And of course, with me essentially trashing the idea of executing a hardcore 100% replication of such a specific locale, the idea was essentially to mimic the appearance and function of such an igarape habitat, replete with lots of roots and leaf litter.

And the idea of executing it in a nano-sized aquarium made the entire project more immediately attainable and a bit less daunting. I wanted to see if I could pull off a compelling biotope-inspired setup on a small scale.

That's where my real interest was.

So, even the "create the proper conditions for the fish instead of forcing them to adapt to what's easiest for us" philosophy can be nuanced! And it should! I don't want to mess with strong acids at this time. It's doable...a number of hobbyists have successfully.  However, for the purposes of my experiment, I decided to happily abstain for now, lol.

And without flogging a dead horse, as the horrible expression goes, I think I nailed many of the physical attributes of the habitat of this fish. By utilizing natural materials, such as roots, which are representative of those found in the fish's habitat, as well as the use of Ficus and other small leaves as the "litter" in the tank, I think we created a cool biotope-inspired display for these little guys!

And man, I love this tank.

Being able to pull off many aspects of the look, feel and function of the natural habitat of the fish was a really rewarding experience.

That's one example of this philosophy in action. Again, it's NOT perfect. It's certainly something that can- and should- be improved upon. The pH thing, for example. But the physical environment; the biological nuances...the long-term function of this type of aquarium microcosm...I think we are well on our way to building a lot of "best practice" stuff here.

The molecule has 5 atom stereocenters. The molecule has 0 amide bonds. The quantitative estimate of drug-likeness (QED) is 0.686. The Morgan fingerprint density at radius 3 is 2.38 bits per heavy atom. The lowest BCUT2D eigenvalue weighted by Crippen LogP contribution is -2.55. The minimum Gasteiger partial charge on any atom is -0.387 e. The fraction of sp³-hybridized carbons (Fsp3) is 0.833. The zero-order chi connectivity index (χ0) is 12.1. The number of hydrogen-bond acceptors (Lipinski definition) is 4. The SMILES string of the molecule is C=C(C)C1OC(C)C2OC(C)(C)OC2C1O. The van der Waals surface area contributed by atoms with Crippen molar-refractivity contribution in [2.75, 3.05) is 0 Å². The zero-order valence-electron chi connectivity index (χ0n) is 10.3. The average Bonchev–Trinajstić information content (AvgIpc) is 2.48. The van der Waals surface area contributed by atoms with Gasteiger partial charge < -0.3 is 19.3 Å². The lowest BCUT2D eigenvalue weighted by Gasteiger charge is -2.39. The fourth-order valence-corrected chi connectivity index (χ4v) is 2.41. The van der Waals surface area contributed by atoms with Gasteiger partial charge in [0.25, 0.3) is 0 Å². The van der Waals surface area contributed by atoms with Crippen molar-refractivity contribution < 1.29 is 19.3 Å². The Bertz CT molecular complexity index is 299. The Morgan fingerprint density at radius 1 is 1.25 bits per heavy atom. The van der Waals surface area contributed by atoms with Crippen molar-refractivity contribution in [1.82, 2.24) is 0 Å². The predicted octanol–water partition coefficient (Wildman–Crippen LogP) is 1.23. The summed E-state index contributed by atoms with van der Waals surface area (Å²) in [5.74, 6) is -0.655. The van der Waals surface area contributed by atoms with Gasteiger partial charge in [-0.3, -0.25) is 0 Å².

I'm still not satisfied yet...

However, I think it's a good start.


I think it also requires the usual caveats- a "mindset shift" that embraces the fact that the natural habitats we love don't always meet our "acculturated" aesthetic expectations. We need to understand that Nature does her own thing, regardless of whether we "approve" of it or not! 

Like, I love it more than any other "biotope-inspired" tank I've ever set up.  

And, people have asked why I didn't do it in a larger tank. Well, it's pretty simple: I tried it on a small scale because of the tiny size (and breath-taking price!) of the Tucanos; I figured they'd be utterly lost in a larger (like 50 US gallons) aquarium. Not to mention, that I'd have to take out a second mortgage on my home to acquire a population significant enough to make it look like there were any fish in the tank! 

So, here I am. 

Of course, I love the physical appearance of the aquarium so much that I totally want to scale this baby up! That's a total fist-geek mindset, for sure. Now, the idea of populating a significantly larger tank entirely with the little Tucanos- although tempting from a conceptual standpoint, is really an economically impractical approach. I suppose I could do that...but at $12USD each, to get a school justifiably large enough to place in a 50-gallon tank would be pretty damn pricy!

Would I add some other fishes to this tank?